Timothy Male is the Executive Director of the Environmental Policy Innovation Center and a former Takoma Park City Councilmember.

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Fed-Up SEIU Launches “Take a Hike Mike” Website and Super PAC

By Adam Pagnucco.

SEIU Local 500 launched its anti-Mike Miller campaign on Lawyers Mall in Annapolis today.  Attending the rally in addition to SEIU members were former Delegate Jill Carter, who is running for Senate in the district of the recently resigned Nathaniel Oaks; Sheldon Laskin, who is running for Senate against incumbent Bobby Zirkin; Mila Johns, who is running for Delegate in District 18; and of course Miller’s mortal enemy, Comptroller Peter Franchot.  Daily Record reporter Bryan Sears streamed video of the event on Facebook.  The union announced the launch of a new anti-Miller super PAC and a “Take a Hike Mike” website which we screen shot below.

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Maryland GOP Catching Up to Democrats in Fundraising

By Adam Pagnucco.

Maryland is a majority Democratic state.  So one would expect that in financial competition between the two state parties, the Democrats would blow the Republicans away.  That may have been the case a few years ago, but not anymore.

In Maryland, the two state parties have two campaign accounts each: a federal account used for promoting federal candidates and a state account used for promoting state and county candidates.  Contributions to the federal account are regulated by federal election law while contributions to the state account are regulated by state election law.  Both federal and state money can be used for purposes like paying staff, voter registration and voter turnout so there is a bit of flexibility in use.  There are a few local party accounts but they are dwarfed by the state parties.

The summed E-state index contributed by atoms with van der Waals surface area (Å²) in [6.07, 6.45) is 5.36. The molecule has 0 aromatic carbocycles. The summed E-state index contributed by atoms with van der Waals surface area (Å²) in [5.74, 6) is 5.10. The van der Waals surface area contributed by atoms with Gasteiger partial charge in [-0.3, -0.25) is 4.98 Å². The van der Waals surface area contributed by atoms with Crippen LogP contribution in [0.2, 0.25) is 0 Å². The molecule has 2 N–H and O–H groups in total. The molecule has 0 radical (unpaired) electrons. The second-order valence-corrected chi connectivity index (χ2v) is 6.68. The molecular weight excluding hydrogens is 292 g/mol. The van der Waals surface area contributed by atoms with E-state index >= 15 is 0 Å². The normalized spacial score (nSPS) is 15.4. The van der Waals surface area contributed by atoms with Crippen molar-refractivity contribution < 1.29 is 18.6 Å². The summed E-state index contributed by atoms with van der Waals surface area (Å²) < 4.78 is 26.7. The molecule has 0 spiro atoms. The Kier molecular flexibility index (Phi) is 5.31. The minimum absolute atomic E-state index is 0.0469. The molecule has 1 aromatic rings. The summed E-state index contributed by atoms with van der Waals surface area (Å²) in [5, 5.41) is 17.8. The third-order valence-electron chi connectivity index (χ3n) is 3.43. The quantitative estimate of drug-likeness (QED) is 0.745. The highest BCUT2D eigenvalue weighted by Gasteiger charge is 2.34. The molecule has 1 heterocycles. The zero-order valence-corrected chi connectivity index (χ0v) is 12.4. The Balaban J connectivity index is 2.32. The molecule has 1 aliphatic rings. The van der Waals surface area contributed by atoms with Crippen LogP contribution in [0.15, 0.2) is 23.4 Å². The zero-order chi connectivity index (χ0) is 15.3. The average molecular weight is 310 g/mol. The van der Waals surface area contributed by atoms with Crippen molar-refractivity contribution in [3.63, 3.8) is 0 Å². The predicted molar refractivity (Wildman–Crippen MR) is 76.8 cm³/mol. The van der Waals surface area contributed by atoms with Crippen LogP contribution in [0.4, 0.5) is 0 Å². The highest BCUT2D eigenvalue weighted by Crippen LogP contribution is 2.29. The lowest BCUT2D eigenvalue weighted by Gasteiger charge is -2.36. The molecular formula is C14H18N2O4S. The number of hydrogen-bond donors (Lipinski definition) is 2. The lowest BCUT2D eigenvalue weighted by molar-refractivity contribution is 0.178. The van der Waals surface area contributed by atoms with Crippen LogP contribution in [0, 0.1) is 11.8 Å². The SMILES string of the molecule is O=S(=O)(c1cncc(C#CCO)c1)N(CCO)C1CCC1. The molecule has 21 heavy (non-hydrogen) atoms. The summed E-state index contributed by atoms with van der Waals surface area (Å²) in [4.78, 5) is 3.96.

Below is the distribution of federal and state fundraising for the Democratic State Central Committee of Maryland.  A few things stand out.  First, because there are many Democratic federal elected officials, federal fundraising often exceeds state fundraising.  Second, election year receipts are far greater than off-year receipts.  Third, the presence of a Democratic Governor and/or a marquee federal race (like the 2006 U.S. Senate contest between Ben Cardin and Michael Steele) is good for fundraising.  In 2017, the first year for current Democratic Chair Kathleen Matthews, the party exceeded its off-year pace in federal money but slightly lagged its typical state fundraising.  Still, despite not having the Governor’s seat, the party did pretty well and finished 2017 with almost $800,000 in the bank.

Below is the same information for the Republican State Central Committee of Maryland.  The GOP’s federal fundraising is often puny due to its lack of federal elected officials.  (The 2006 race involving Michael Steele was a big exception.)  But in state money, the Republicans do better than the Democrats when they have an incumbent Governor.  They have led the Democrats in state fundraising four years in a row and exceeded them in total money raised in 2005, 2014 and 2017.  Their total cash on hand at the end of 2017 was about a quarter of the Democrats.